“My depression was situational depression,” Lile said.
Lile understood she was depressed, but many people do not have a firm understanding of depression.
What it is and how it hurts
There are plenty of sources out there that explain what depression is, but a health article on The New York Times website provides a simple definition.
“Clinical depression is a mood disorder in which feelings of sadness, loss, anger, or frustration interfere with everyday life for a longer period of time.”
This disorder can involve a great number of symptoms. The severity of a particular case of depression can depend on how many symptoms the affected person experiences. MayoClinic.com lists several symptoms of depression, including feelings of sadness or unhappiness, insomnia or excessive sleeping, fatigue, restlessness or agitation, decreased concentration, changes in appetite and feelings of guilt or hopelessness. Trouble thinking, crying spells and unexplained physical problems are also symptoms that can come with depression.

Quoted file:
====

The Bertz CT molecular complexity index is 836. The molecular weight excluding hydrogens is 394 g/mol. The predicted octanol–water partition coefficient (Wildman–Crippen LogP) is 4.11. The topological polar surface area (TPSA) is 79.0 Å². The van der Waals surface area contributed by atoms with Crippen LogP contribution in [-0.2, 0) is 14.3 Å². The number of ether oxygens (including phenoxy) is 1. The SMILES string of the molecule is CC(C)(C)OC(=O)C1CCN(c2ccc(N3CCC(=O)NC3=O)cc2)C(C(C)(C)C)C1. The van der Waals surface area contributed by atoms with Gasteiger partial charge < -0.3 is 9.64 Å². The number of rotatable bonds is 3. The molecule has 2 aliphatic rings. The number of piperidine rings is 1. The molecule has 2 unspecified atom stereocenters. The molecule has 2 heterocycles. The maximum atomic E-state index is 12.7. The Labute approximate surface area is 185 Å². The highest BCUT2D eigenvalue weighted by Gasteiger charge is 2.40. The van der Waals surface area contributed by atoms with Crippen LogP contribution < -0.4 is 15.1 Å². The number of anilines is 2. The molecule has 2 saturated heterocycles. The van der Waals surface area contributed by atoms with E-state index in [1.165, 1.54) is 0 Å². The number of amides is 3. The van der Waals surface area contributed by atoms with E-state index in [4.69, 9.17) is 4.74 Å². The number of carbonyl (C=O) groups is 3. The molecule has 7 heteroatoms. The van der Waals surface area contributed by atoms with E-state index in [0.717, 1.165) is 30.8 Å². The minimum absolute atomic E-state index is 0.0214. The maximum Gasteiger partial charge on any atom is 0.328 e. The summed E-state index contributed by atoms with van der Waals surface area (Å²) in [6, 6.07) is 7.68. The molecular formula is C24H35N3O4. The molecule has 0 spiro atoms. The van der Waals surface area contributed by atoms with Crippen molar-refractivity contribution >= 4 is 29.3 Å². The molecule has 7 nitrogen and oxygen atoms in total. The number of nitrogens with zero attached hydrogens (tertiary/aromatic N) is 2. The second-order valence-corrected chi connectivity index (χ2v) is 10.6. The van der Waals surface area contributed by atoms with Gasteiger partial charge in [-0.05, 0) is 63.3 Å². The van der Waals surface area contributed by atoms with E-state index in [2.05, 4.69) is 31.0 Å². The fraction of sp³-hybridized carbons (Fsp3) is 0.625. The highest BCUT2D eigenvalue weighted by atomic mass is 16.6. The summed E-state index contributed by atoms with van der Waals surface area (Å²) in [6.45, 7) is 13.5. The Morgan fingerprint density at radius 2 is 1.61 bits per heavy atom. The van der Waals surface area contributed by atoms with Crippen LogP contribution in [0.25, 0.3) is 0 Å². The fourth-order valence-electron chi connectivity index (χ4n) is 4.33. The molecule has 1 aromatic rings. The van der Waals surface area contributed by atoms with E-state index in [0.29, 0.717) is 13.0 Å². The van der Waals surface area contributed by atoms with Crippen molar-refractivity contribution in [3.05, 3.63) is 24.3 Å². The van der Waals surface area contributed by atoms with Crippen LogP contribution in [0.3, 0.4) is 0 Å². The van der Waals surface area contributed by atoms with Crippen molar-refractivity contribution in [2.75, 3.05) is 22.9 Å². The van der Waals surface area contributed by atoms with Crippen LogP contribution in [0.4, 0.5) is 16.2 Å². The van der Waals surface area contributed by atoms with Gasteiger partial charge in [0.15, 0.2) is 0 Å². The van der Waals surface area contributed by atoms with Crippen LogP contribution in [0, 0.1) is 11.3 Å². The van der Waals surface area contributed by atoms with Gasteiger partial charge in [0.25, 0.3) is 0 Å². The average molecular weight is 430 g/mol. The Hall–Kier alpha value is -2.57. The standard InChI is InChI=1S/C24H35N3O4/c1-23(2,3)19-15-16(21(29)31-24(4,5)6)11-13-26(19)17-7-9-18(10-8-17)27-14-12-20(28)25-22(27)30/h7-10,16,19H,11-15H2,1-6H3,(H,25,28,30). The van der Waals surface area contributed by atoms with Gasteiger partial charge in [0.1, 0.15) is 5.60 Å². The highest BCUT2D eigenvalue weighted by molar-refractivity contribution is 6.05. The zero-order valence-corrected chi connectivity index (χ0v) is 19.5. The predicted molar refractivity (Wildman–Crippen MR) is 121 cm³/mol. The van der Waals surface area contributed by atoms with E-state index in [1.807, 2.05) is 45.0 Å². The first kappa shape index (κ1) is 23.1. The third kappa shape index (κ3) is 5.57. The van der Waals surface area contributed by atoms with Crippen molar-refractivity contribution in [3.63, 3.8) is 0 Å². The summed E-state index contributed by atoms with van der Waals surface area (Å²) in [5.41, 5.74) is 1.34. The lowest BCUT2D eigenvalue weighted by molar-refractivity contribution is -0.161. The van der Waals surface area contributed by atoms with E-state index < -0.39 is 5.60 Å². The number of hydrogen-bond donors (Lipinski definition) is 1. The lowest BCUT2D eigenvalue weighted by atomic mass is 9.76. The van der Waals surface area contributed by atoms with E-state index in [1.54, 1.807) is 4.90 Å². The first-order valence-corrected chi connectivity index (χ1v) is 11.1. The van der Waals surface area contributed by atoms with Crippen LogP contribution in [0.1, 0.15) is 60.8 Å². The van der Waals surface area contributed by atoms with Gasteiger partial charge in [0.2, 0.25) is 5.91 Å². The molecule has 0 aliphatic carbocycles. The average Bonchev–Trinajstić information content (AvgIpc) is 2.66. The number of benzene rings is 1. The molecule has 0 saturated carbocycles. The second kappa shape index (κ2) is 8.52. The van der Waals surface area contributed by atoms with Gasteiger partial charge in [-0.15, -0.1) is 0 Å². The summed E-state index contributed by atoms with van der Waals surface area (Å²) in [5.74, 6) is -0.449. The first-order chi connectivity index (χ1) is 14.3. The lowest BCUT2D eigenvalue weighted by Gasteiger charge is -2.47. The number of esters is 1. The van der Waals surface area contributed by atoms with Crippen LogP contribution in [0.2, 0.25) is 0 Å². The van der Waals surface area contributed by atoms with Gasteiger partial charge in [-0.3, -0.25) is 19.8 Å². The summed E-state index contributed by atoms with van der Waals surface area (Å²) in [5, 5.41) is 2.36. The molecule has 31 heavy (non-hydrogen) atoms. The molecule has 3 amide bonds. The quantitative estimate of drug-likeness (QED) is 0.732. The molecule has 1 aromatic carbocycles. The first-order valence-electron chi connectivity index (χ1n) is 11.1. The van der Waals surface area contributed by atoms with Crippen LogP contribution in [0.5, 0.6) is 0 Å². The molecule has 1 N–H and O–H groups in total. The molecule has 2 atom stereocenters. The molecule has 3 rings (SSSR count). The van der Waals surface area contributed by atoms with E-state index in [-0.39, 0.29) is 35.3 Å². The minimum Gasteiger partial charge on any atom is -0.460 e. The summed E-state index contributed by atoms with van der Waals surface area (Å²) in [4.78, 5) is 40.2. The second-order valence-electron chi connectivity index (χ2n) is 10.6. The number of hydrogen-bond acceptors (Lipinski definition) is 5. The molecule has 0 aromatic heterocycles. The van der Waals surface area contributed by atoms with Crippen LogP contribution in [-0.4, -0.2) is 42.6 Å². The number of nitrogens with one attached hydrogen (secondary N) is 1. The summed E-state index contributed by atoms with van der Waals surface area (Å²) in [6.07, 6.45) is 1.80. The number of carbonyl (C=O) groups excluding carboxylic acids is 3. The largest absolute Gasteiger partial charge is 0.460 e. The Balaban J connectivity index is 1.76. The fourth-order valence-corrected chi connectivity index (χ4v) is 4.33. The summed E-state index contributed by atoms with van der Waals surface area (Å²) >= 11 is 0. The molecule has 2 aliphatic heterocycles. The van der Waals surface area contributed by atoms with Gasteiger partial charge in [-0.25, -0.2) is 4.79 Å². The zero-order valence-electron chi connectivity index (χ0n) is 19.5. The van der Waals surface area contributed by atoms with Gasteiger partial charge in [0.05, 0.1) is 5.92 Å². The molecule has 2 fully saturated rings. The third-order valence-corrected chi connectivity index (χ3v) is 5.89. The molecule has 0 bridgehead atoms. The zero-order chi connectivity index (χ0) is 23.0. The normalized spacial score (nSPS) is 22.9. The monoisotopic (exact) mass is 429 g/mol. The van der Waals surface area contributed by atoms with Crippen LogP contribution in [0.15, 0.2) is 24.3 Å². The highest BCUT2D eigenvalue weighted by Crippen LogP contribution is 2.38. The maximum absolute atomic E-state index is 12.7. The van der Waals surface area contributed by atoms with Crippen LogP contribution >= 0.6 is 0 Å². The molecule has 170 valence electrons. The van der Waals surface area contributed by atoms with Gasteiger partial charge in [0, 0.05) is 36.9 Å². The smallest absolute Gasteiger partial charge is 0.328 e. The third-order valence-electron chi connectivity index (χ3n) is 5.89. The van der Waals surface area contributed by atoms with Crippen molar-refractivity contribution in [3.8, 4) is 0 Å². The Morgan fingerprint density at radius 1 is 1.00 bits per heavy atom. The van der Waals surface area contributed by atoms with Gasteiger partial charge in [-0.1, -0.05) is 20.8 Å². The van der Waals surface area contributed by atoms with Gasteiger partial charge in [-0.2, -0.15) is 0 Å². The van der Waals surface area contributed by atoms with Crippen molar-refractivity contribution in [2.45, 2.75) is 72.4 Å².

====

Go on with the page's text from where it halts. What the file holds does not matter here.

Lile said she “slept less and ate more” when she was deeply depressed, while Lee said he experienced fatigue and irritability, but that those symptoms weren’t the worst part.
“My heart hurt more than anything,” Lee said.
The causes of depression are still being explored, but a variety of factors may be involved, sometimes all at once. Information from Mayo Clinic explains that physical changes in the brain seem to be linked with those who experience depression. Hormones and brain chemicals have the ability to affect mood, and it’s possible that depression can be inherited, though researchers are still trying to find genes that may be involved in causing depression. Life events and trauma such as death, loss, abuse and high stress can trigger depression or make a person more susceptible to its symptoms.